Mercedes Extends Luxury-Car Sales Lead in Bid to Topple BMWby
BMW fights back with new Series-5 coming to market in February
Carmakers race to win on self-driving, electric-car features
Mercedes-Benz extended its lead in a race with BMW for the luxury-car sales crown, as a series of new models position it to overtake its rival for the first time in a decade.
A jump in deliveries of sport utility vehicles helped Mercedes increase sales almost twice as fast as BMW in the first nine months, expanding the Daimler AG unit’s lead to 57,985 cars, according to data released by the manufacturers. Mercedes is poised to achieve its 2020 target of unseating BMW AG’s namesake brand as the world’s biggest seller of premium vehicles already this year, Daimler chief executive Dieter Zetsche said this week, which would put Mercedes back on top for the first time since 2005.
Mercedes is winning over customers with a recently updated line-up of trendy models that appeal to younger buyers, including the GLC coupe and compact GLA sport utility vehicle. BMW is responding with a revamp of its 5-Series business sedan to rival Mercedes’s popular E-Class, adding new self-driving features that control speed, help drivers stay in lane and keep distance to nearby cars.
The 5-Series, set to hit showrooms in February, will range from a four-cylinder hybrid plug-in that can drive 45 kilometers on a single charge, to a more powerful eight-cylinder gasoline version, BMW said in a statement on Thursday. The car is critical for BMW after an overhaul of its top-of-the-line 7-Series sedan received a muted response.
BMW has downplayed the impending loss of the No. 1 spot, shifting its view to maximizing profit and fund investments in new technologies.
“Profitability remains our primary focus,” BMW’s head of sales Ian Robertson said in a statement on Thursday.
Luxury-car makers are racing to compete on self-driving innovations while also having to spend more on developing electric cars to meet increasingly tough emissions regulation. BMW, Mercedes and Volkswagen AG’s Audi brand last month outlined a major push into electric cars, which will add to their research-and-development costs. After hiking investment in plants, equipment and new technology from a peak this year, Daimler plans to rein back spending in the years ahead, CEO Zetsche said this week.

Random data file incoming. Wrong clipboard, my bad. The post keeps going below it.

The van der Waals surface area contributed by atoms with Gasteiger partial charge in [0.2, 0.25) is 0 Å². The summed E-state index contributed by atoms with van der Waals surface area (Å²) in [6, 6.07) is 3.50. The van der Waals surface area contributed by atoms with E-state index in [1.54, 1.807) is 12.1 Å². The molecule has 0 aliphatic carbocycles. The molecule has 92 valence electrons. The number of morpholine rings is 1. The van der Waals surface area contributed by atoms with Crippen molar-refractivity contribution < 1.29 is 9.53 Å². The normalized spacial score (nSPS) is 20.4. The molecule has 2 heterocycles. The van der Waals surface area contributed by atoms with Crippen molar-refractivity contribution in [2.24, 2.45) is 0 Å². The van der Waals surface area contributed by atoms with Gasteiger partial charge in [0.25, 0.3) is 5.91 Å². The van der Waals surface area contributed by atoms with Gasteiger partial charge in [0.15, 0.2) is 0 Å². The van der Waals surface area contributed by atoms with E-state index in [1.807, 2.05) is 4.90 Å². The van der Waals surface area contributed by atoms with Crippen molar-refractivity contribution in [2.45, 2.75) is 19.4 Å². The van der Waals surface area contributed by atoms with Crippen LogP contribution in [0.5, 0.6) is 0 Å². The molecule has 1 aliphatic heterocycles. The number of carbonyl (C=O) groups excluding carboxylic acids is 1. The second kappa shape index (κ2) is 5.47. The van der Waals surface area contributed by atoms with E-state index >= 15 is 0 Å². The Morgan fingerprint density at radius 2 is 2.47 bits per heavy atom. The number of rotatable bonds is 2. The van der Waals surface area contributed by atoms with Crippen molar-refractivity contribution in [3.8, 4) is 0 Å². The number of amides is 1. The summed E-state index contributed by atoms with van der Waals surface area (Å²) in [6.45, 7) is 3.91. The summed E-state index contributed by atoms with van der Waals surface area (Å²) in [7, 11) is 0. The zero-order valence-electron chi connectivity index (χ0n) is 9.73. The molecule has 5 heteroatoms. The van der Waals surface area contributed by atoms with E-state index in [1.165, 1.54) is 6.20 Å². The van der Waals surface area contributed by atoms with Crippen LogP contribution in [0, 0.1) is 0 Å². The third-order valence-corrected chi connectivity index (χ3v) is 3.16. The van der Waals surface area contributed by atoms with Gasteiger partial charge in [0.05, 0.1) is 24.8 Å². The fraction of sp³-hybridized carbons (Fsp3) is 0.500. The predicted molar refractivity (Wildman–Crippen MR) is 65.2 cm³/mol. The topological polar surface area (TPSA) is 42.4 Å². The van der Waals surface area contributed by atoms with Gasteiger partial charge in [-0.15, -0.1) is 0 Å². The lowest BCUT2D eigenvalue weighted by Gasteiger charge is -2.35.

Adding to the pressure, Tesla Motors Inc. has emerged as a viable competitor. The California-based maker of upscale electric cars sold 9,156 Model S Sedans in the U.S. in the third quarter, 59 percent more than a year earlier. That’s about a third of sales of high-end luxury vehicles in the country, the company said on Thursday.
BMW’s deliveries rose 9.4 percent to 197,419 cars in September, boosting the nine-month total by 6 percent to 1.48 million vehicles, the company said in a statement. By comparison, Mercedes’s sales jumped 12.1 percent to 211,286 vehicles in September, lifting the total by 11.7 percent to 1.54 million, according to a separate statement. Audi slipped further back in third place with year-to-date deliveries of 1.41 million cars, a 4.5 percent gain.